5 minutes with Infosys’ Rafi Billurcu on Industry 5.0
How has COVID-19 affected the adoption of industry 4.0?
The development of Industry 4.0 slowed somewhat in specific verticals, due to the economic impact of the pandemic deterring some manufacturers from investing in new technologies. As the industry tries to get back to pre-COVID levels, however, we are seeing things speeding up again.
From big data analytics to connected devices, 5G in particular will provide the key building block to next-generation factories, providing the ultra-reliable low latency connectivity on which Industry 4.0 depends. Thanks to the speed and reliability of networks provided by 5G, manufacturers will be able to move closer to their vision of the smart factory, realising the full potential of disruptive technologies and digital.
What is Industry 5.0? How does Industry 5.0 differ from Industry 4.0?
Industry 4.0 was about revolutionising the factories, converting them from manual and labour-intensive operations to smarter, more leaner operations enabled by digital technologies. While this was more focused around manufacturing based on Cyber-Physical Production Systems which integrate digital and physical processes, Industry 5.0 looks at how we expand this concept and apply digital technologies to disrupt industries. It’s not just about optimising the costs of operations, but also driving revenue for enterprises across B2C, B2B and B2B2C models.
Industry 5.0 is all about harnessing the power of digital across the enterprise. We can’t just rely on certain small pockets of innovation. Rather, we must drive innovation at scale to gain competitive advantage. It is also about how the technology functions to reorganise a company’s efforts and budget, driving efficiencies in their system of records to fund their systems of innovation.
What does industry 5.0 mean for manufacturers?
Acting on Industry 5.0 requires manufacturers to have already taken key steps to starting their digital transformation journeys. This includes establishing a digital vision for the enterprise, aligning this to drive the corporate strategy. Setting up the digital foundation is also key – digital processes must be at the core, along with a fully integrated and aligned operating model. Manufacturers must also adapt agile, and later agile principles of execution, in order to drive innovation at speed.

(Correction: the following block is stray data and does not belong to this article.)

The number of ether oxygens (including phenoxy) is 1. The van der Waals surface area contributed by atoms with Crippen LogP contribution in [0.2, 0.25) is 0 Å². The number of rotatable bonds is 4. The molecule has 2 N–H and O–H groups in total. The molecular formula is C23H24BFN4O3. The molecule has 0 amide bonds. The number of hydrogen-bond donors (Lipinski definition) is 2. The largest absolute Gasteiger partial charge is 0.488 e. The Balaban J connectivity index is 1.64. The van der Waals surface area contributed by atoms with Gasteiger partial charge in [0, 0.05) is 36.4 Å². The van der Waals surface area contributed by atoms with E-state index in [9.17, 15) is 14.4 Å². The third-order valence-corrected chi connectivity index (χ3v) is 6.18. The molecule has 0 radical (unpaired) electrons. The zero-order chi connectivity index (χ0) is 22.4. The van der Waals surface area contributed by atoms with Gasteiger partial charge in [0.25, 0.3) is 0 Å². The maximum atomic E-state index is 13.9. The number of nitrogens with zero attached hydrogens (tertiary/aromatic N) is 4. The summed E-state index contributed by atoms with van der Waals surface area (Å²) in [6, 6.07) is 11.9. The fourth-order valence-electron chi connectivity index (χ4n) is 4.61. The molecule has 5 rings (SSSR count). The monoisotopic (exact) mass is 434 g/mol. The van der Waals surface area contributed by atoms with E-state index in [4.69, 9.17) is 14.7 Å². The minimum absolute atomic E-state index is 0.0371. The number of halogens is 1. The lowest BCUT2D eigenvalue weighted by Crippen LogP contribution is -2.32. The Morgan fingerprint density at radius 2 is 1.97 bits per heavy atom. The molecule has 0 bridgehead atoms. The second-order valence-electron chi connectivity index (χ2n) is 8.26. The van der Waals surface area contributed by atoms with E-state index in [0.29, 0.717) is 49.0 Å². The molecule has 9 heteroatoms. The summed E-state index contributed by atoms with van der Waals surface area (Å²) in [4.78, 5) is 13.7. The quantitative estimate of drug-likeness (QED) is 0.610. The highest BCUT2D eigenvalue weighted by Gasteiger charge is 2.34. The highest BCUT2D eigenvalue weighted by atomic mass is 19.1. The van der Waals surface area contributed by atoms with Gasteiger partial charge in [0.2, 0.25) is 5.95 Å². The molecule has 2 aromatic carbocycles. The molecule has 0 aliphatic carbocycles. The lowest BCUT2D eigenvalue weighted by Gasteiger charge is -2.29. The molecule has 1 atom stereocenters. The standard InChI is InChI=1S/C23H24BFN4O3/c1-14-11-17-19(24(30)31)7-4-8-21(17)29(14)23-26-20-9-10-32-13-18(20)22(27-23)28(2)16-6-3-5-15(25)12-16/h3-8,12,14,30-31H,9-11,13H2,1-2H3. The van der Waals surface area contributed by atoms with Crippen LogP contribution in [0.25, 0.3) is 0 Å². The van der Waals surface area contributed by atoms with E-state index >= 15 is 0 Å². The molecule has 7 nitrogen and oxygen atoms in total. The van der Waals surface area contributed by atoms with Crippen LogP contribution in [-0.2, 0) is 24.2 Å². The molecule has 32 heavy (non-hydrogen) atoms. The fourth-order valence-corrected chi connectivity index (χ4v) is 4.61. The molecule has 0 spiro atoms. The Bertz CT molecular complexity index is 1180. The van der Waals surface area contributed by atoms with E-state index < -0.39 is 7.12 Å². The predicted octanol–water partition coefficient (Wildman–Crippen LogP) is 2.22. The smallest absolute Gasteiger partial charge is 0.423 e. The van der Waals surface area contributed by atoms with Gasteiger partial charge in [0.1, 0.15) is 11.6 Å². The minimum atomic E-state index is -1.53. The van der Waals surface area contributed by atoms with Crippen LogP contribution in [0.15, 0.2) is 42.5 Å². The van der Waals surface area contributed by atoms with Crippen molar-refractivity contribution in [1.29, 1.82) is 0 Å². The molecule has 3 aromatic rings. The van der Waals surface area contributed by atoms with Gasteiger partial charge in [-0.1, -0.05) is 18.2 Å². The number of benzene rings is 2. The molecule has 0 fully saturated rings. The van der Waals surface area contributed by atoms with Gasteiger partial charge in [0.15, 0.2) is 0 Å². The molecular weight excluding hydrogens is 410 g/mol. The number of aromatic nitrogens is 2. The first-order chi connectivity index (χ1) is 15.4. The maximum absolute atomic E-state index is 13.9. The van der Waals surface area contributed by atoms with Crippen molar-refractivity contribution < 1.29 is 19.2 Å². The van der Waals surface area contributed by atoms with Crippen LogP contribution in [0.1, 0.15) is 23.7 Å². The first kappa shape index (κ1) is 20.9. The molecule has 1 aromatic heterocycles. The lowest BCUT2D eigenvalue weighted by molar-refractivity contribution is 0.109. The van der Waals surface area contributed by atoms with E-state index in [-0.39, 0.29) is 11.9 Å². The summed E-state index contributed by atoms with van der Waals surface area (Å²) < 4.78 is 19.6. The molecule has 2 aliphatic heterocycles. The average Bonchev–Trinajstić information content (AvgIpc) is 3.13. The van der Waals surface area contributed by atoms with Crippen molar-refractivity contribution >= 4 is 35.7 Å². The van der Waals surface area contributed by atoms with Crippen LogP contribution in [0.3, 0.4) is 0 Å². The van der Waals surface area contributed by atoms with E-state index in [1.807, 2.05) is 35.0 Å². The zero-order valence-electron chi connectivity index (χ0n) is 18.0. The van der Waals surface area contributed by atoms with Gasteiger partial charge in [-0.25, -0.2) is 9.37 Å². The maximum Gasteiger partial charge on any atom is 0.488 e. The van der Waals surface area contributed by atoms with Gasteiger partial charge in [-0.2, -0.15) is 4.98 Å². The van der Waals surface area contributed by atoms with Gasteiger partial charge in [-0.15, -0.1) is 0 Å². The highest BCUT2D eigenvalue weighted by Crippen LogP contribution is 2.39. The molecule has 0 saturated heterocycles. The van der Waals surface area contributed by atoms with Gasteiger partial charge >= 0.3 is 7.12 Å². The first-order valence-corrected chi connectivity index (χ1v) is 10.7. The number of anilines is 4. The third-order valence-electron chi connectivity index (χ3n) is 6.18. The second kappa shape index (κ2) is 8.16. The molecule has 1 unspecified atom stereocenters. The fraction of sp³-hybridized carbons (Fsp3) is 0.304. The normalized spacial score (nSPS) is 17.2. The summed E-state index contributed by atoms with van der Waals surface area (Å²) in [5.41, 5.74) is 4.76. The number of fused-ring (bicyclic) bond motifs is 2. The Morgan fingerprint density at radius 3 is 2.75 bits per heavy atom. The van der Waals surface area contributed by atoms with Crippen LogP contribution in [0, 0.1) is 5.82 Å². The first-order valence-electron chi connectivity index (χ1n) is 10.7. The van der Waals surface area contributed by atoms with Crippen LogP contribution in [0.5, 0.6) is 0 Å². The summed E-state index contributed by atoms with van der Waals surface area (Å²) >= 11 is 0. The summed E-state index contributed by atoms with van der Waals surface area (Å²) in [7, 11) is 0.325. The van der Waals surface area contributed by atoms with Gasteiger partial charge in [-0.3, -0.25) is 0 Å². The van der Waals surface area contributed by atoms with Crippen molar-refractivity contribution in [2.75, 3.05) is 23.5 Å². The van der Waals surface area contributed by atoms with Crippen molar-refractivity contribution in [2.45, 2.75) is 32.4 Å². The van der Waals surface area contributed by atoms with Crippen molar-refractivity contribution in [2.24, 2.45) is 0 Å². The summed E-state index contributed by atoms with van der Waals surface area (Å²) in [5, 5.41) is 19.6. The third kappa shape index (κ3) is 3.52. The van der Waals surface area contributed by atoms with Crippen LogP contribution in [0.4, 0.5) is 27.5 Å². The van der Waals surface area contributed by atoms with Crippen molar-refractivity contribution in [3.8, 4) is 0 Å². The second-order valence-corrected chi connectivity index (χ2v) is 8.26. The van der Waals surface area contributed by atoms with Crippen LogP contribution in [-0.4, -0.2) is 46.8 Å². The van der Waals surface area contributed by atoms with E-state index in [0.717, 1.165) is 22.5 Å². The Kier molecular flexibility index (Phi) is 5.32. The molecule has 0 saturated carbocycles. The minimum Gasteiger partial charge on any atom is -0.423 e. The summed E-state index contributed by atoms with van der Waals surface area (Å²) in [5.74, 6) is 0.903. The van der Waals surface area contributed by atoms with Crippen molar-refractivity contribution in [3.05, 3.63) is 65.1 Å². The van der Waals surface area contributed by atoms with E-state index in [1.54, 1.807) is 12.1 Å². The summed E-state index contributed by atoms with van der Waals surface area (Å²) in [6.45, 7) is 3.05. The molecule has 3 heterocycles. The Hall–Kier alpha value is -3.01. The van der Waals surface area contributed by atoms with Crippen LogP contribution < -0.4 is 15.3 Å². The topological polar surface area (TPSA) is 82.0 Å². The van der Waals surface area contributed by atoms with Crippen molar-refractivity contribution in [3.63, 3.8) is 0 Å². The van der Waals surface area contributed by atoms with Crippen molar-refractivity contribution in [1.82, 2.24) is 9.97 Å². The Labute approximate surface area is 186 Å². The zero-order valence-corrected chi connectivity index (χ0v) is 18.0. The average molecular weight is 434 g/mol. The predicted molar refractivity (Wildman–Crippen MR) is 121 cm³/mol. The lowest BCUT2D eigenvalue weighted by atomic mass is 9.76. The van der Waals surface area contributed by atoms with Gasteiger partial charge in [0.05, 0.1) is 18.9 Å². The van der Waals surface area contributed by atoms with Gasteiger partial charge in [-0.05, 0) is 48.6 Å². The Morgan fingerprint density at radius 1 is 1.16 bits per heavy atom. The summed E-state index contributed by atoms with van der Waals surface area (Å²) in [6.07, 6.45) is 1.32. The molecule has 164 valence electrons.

What technology is involved in Industry 5.0 and how does it differ from industry 4.0?
The same technologies deployed in Industry 4.0 are involved in Industry 5.0, such as AR, VR and analytics. But while the technologies haven’t changed, the applications for these are becoming more widespread.
How has COVID-19 affected the acceleration towards the adoption of Industry 5.0?
Multiple organisations had to stop their manufacturing operations for significant periods of time due to the disruption caused by COVID-19. This led to an accelerated implementation of robotic-enabled touchless operations, which can be executed whilst working remotely.
We can expect to see greater investment in this area as manufacturers look to future proof their operations against the prospect of another pandemic, or similar unforeseen events. The application of automation and other Industry 4.0 technologies such as AR, VR and analytics can ensure efficiencies are achieved with minimal impact, impacting both the top and bottom line of organisations.